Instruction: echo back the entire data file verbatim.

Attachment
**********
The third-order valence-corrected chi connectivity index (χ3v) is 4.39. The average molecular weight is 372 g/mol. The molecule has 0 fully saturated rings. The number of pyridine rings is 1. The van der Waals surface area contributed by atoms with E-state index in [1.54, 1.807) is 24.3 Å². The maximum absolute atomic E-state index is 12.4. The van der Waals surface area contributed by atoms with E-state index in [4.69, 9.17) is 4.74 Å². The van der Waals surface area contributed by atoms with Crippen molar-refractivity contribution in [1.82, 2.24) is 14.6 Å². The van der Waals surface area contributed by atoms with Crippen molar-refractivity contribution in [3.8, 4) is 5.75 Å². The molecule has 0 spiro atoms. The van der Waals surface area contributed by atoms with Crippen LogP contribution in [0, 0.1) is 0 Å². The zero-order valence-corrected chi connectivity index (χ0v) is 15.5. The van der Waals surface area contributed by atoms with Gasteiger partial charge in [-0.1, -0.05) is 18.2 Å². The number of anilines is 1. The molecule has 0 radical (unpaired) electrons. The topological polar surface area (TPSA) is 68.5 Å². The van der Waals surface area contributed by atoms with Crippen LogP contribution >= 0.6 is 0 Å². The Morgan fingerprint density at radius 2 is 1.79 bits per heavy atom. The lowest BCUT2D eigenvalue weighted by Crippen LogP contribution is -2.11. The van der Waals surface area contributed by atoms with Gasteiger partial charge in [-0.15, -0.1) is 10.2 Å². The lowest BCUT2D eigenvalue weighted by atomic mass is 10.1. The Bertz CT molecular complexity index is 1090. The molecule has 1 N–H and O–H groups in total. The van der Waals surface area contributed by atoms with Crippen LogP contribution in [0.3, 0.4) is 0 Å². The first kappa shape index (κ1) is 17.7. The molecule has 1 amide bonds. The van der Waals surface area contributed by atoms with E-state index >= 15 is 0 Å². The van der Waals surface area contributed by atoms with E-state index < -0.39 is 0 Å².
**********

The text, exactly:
The third-order valence-corrected chi connectivity index (χ3v) is 4.39. The average molecular weight is 372 g/mol. The molecule has 0 fully saturated rings. The number of pyridine rings is 1. The van der Waals surface area contributed by atoms with E-state index in [1.54, 1.807) is 24.3 Å². The maximum absolute atomic E-state index is 12.4. The van der Waals surface area contributed by atoms with E-state index in [4.69, 9.17) is 4.74 Å². The van der Waals surface area contributed by atoms with Crippen molar-refractivity contribution in [1.82, 2.24) is 14.6 Å². The van der Waals surface area contributed by atoms with Crippen molar-refractivity contribution in [3.8, 4) is 5.75 Å². The molecule has 0 spiro atoms. The van der Waals surface area contributed by atoms with Crippen LogP contribution in [0, 0.1) is 0 Å². The zero-order valence-corrected chi connectivity index (χ0v) is 15.5. The van der Waals surface area contributed by atoms with Gasteiger partial charge in [-0.1, -0.05) is 18.2 Å². The number of anilines is 1. The molecule has 0 radical (unpaired) electrons. The topological polar surface area (TPSA) is 68.5 Å². The van der Waals surface area contributed by atoms with Crippen LogP contribution >= 0.6 is 0 Å². The Morgan fingerprint density at radius 2 is 1.79 bits per heavy atom. The lowest BCUT2D eigenvalue weighted by Crippen LogP contribution is -2.11. The van der Waals surface area contributed by atoms with Gasteiger partial charge in [-0.15, -0.1) is 10.2 Å². The lowest BCUT2D eigenvalue weighted by atomic mass is 10.1. The Bertz CT molecular complexity index is 1090. The molecule has 1 N–H and O–H groups in total. The van der Waals surface area contributed by atoms with Crippen LogP contribution in [0.3, 0.4) is 0 Å². The first kappa shape index (κ1) is 17.7. The molecule has 1 amide bonds. The van der Waals surface area contributed by atoms with E-state index >= 15 is 0 Å². The van der Waals surface area contributed by atoms with E-state index < -0.39 is 0 Å².